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Green Tea (Part 7, a.k.a. The End)

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Shelli smiles at me out from under her hat. Not for the first time, her eyes remind me of hard blue marbles pressed into the chalk oval of her face. I set the tray down on top of the desk, needing to be free of the weight of it before it hits the floor.

“No problem,” I say, trying to mean it. “I have some things to catch up on, anyway.”

“See?” Shelli says, tapping your arm, flexing her red talons into the heavy wool of your coat.

She’ll need to change the color of her nail polish if the two of you continue to see each other. If she lasts longer than the ambassador’s daughter, or the dean’s wife, or the grad student with the white Jeep. Of course, the grad student was allergic to Leo and that was a problem. I remember running out of the office to buy Benadryl on more than one occasion when she was sneezing and puffy and miserable.

The two of you move toward the door. You open it with one hand and usher Shelli out ahead of you. I wonder if you will be in tomorrow, or if I should start cancelling your appointments in the morning. You have a meeting with the History Chair at 10 a.m.—he’s interested in pursuing a grant based on your findings in York.

At the last instant, you turn your great lion’s head back to glance at me. “Best cancel everything for tomorrow, Een,” you say.  “Shelli says it’s getting nasty out there.”

Een—that’s worse than ‘Miss Harris,’ if possible. Sounds like a horse or a dog or a faithful old retainer, patted on the head or the muzzle for a job well done. Shelli says something, her voice carrying in from the landing, her tone unmistakable.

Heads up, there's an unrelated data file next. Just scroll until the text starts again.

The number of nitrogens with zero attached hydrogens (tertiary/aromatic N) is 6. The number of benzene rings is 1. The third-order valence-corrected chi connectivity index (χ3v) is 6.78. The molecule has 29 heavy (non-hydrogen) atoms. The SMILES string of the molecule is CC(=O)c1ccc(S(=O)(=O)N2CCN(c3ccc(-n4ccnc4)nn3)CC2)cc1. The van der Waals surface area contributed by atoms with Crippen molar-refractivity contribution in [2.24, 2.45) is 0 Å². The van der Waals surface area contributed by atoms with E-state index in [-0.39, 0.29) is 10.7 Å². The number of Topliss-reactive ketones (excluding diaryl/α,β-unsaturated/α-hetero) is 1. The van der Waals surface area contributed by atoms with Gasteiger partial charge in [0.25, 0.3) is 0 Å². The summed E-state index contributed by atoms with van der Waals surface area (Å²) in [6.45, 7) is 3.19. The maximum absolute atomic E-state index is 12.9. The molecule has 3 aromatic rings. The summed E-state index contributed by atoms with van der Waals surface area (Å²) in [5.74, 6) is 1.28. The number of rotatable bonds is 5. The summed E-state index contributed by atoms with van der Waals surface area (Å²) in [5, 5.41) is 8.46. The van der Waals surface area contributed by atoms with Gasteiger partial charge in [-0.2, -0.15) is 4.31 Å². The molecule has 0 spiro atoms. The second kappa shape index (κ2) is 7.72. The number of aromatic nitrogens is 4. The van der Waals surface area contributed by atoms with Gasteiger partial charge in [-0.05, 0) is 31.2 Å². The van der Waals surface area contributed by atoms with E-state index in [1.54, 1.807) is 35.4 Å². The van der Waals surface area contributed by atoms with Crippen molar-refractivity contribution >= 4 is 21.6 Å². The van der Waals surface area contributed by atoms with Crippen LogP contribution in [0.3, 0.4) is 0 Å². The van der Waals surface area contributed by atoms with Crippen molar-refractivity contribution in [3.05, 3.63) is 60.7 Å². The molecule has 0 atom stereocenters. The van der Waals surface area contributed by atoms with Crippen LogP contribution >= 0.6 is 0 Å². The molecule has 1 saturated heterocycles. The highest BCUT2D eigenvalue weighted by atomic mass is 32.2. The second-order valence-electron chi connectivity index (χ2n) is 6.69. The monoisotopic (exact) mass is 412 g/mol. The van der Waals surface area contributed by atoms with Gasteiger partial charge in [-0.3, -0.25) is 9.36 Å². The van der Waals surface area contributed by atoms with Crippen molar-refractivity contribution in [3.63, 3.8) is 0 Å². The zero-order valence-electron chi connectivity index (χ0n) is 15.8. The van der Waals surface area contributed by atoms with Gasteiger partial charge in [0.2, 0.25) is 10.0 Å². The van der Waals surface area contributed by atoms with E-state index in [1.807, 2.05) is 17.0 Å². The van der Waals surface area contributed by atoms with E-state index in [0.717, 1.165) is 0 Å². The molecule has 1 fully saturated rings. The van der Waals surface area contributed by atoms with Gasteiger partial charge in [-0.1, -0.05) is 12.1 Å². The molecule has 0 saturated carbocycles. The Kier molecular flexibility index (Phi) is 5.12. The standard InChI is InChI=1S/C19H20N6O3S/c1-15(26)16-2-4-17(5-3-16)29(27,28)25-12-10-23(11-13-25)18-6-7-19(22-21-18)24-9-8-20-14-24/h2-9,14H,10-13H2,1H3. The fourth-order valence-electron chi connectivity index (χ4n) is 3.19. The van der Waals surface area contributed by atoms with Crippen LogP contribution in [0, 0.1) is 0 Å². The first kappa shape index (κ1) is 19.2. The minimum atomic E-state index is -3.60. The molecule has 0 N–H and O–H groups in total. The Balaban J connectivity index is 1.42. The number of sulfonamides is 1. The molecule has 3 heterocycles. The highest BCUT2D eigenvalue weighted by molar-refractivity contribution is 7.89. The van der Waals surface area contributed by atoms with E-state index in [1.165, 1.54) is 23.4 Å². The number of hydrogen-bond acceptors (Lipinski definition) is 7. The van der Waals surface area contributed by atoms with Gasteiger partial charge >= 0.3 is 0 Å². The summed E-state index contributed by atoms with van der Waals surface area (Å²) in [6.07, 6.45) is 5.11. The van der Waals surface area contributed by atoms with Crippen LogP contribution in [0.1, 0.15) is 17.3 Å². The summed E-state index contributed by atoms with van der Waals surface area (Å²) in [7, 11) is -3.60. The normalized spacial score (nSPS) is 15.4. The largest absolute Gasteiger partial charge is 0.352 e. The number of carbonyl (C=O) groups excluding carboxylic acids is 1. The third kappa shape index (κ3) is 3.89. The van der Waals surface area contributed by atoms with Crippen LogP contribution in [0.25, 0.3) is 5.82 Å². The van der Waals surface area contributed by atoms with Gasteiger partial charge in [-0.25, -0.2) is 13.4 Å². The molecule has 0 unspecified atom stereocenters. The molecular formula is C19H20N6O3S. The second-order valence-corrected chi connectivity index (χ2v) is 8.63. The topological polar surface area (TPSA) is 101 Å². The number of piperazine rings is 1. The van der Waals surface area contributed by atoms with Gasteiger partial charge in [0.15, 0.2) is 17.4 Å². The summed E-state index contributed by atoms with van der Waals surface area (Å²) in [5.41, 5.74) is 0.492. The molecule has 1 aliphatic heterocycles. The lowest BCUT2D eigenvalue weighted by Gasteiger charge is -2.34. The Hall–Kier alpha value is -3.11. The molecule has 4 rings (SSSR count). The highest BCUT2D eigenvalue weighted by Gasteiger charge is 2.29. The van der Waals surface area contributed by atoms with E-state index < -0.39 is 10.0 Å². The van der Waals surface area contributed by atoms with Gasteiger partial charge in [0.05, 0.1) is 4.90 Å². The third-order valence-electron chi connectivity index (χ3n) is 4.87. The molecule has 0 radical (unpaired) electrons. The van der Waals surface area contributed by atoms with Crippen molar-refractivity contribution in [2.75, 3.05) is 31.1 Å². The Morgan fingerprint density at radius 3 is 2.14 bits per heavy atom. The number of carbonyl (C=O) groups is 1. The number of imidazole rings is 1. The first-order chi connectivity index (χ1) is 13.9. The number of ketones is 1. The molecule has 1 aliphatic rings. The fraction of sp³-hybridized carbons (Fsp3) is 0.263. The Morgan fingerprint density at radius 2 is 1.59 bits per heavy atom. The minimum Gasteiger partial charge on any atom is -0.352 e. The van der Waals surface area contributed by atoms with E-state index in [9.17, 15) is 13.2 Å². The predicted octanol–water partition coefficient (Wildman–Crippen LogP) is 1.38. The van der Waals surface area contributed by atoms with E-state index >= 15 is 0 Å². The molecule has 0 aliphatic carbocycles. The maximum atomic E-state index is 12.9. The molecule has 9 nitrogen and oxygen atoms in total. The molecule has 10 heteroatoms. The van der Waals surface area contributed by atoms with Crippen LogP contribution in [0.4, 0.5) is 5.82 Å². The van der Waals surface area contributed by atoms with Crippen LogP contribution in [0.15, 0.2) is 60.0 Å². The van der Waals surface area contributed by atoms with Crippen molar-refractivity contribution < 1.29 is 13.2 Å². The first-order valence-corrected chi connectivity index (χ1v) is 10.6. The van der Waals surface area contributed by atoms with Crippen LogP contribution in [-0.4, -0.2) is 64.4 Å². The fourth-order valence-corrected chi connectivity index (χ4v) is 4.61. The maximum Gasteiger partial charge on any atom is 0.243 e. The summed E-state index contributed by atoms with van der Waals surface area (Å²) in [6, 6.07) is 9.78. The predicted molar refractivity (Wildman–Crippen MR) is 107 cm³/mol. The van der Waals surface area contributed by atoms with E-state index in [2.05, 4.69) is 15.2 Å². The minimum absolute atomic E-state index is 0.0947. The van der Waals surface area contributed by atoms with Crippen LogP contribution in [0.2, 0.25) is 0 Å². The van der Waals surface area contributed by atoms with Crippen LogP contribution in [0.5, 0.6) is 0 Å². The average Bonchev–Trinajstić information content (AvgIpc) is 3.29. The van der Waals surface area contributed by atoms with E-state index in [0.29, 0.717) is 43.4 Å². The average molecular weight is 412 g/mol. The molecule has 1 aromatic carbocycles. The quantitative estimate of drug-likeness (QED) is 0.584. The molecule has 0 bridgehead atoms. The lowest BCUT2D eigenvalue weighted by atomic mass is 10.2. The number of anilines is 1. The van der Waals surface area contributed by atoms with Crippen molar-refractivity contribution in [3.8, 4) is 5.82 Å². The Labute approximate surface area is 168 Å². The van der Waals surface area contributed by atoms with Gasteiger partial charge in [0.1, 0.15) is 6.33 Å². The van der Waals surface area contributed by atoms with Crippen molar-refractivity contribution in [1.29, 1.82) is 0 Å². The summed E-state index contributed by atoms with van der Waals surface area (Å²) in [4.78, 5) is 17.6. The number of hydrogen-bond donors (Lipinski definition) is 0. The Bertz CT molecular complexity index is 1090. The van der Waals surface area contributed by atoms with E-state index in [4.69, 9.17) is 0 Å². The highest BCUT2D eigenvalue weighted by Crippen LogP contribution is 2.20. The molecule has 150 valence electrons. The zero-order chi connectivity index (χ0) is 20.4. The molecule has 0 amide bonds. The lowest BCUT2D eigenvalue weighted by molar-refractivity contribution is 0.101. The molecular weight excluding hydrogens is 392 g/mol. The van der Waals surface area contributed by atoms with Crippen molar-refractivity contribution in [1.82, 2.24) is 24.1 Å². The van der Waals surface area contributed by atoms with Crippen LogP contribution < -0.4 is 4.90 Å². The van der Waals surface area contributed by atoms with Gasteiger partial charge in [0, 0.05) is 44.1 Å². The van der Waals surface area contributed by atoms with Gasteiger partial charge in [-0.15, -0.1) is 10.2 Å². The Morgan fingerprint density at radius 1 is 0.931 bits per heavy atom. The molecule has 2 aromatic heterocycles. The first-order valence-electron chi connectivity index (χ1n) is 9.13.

“Yes, coming, darling,” you soothe, smiling out into the darkness where she waits. Turning back to me you add, “If it’s not too bad in the morning, you might just come in and get those notes organized for the presentation at Carlyle’s.”

I nod, dismissed, and you are gone. The door settles back into its frame with a wheeze and a sigh, tired of being held open on its elderly hinges. I am drawn to the window, lifting one slat in the blind with one cautious finger, determined to see what I have no desire to see. Scarlet and cinnamon entwined, oblivious to the swirl of snow that dances around them and flashes diamond-bright in the glow of the lamps that line the street.

Nothing left for me but the Morris chair and my solitary tea. Three cups reflect the shimmering firelight, mocking me. I reach for my own, accidentally knocking over the one that I set out for Shelli. It falls, its amber-green contents splashing out in a wet fan to darken the priceless Khibiri rug under the desk. The cup lies unbroken in the midst of the stain, its wide mouth turned to me in a grin.

I look at the cup. The cup looks at me. I think of you, Gil, and Shelli, somewhere together, drinking a hot, fresh cup that some stranger brought to you in a new pot with no history.

Three strokes, with my whole heart and weight behind them, and the fireplace poker makes its own sort of history with Shelli’s cup. You’ll be picking china shards out of your precious Khibiri for years to come, Gil.

Leo appears atop your desk, sure paws unsure atop the sliding stack of papers and charts and notes. After settling his haunches on a diagram of some tomb, he raises one front paw, the white-toed one, and licks it round and round to his satisfaction before raising it to polish his mysterious ‘M.’ It looks more like a salute than his usual self-absorbed bath.